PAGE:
Compliance with that guideline, however, was effectively an honor system. Treasury and the Small Business Administration asked firms that had already received loans to review their applications and make sure they had met that bar and if not, repay the money by May 7, 2020. Ramaco got its loan on April 20 and didn’t give the money back. Its loan was forgiven in July.

Much of the non-PPP CARES Act money had few such restrictions about access to alternative funding. And since so much of the assistance was targeted at health-care firms, an industry in which private equity has significant investments, it is not surprising that a good deal of taxpayer money found its way into the coffers of companies backed by firms with very deep pockets.

Still, as these well-funded entities tapped federal money, they may have crowded out needier enterprises, said Patrick Woodall, research director at Americans for Financial Reform.

“Private-equity titans are emblematic of a well-funded investor class who should be able to support their own companies in a crisis,” said Woodall. “Their companies went with willing hands to take money from public support that could have gone to firms with less access to credit and greater need.”

Rep. Bill Pascrell Jr., the New Jersey Democrat who heads the Oversight Subcommittee of the House Ways and Means Committee, agrees. “There may be no individuals who need government aid less than private equity leaders,” he said in a statement. “Many private-equity heads make their living buying up companies, looting assets, firing workers, and skipping town. As chairman of the Oversight Subcommittee, we have repeatedly demonstrated the unfairness of this system.”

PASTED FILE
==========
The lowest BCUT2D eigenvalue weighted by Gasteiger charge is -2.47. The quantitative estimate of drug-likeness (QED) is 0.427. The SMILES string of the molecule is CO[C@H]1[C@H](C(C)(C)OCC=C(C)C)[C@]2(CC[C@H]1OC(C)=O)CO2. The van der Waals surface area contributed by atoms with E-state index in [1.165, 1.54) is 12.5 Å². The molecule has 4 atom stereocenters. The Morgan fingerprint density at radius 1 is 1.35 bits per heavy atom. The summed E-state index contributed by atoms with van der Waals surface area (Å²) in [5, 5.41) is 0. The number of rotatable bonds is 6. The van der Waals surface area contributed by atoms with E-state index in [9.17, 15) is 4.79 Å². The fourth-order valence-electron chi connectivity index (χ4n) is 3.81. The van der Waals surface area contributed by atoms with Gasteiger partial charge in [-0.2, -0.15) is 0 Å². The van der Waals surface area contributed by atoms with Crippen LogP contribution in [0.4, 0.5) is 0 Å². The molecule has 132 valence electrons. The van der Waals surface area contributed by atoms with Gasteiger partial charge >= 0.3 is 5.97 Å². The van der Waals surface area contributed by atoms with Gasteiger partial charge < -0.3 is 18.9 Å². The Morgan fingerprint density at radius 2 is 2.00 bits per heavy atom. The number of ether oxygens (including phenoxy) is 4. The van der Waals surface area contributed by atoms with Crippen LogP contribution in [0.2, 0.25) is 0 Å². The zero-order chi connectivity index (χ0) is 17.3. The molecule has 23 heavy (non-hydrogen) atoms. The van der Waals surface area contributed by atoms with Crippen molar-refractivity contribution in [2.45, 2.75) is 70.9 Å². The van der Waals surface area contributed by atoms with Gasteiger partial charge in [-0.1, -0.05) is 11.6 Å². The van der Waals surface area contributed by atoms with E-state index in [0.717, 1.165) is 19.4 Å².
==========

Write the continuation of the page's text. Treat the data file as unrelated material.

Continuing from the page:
When Ramaco applied for its PPP loan, the company said it had 381 employees; Ramaco said in a regulatory filing that it used the proceeds for “eligible payroll expenses, lease, interest and utility payments.”

By Dec. 2020, Ramaco employed 340 people, including top executives, a regulatory filing shows. Three of those executives received compensation worth a combined $6.35 million last year, equal to 75 percent of the taxpayer money Ramaco received.

Ramaco’s general counsel declined to comment on the record about the loan or the executive pay. Energy Capital Partners and Yorktown Partners did not respond to requests for comment.

Ramaco generated losses in 2020 but has returned to profitability this year. Its stock has more than tripled.

‘Dry powder’

In recent years, private-equity firms have taken over broad swaths of American industry — health care, retailing and energy to name just a few. Using large amounts of debt to finance their acquisitions, private-equity firms acquire companies, aim to increase their profits, and then try to resell them a few years later for more than they paid. Outside investors, such as public pension funds and endowments, commit big money to these deals in the hopes of generating high returns.

Many executives managing these firms have seen their wealth balloon during the pandemic. Leon Black, co-founder and former head of Apollo, is worth almost $10 billion this year, Forbes says, up from $8.7 billion last year. Black recently took early retirement from Apollo after the company determined he had paid Jeffrey Epstein, the deceased sex offender, $158 million for financial and tax advice. Black said he retired for health reasons.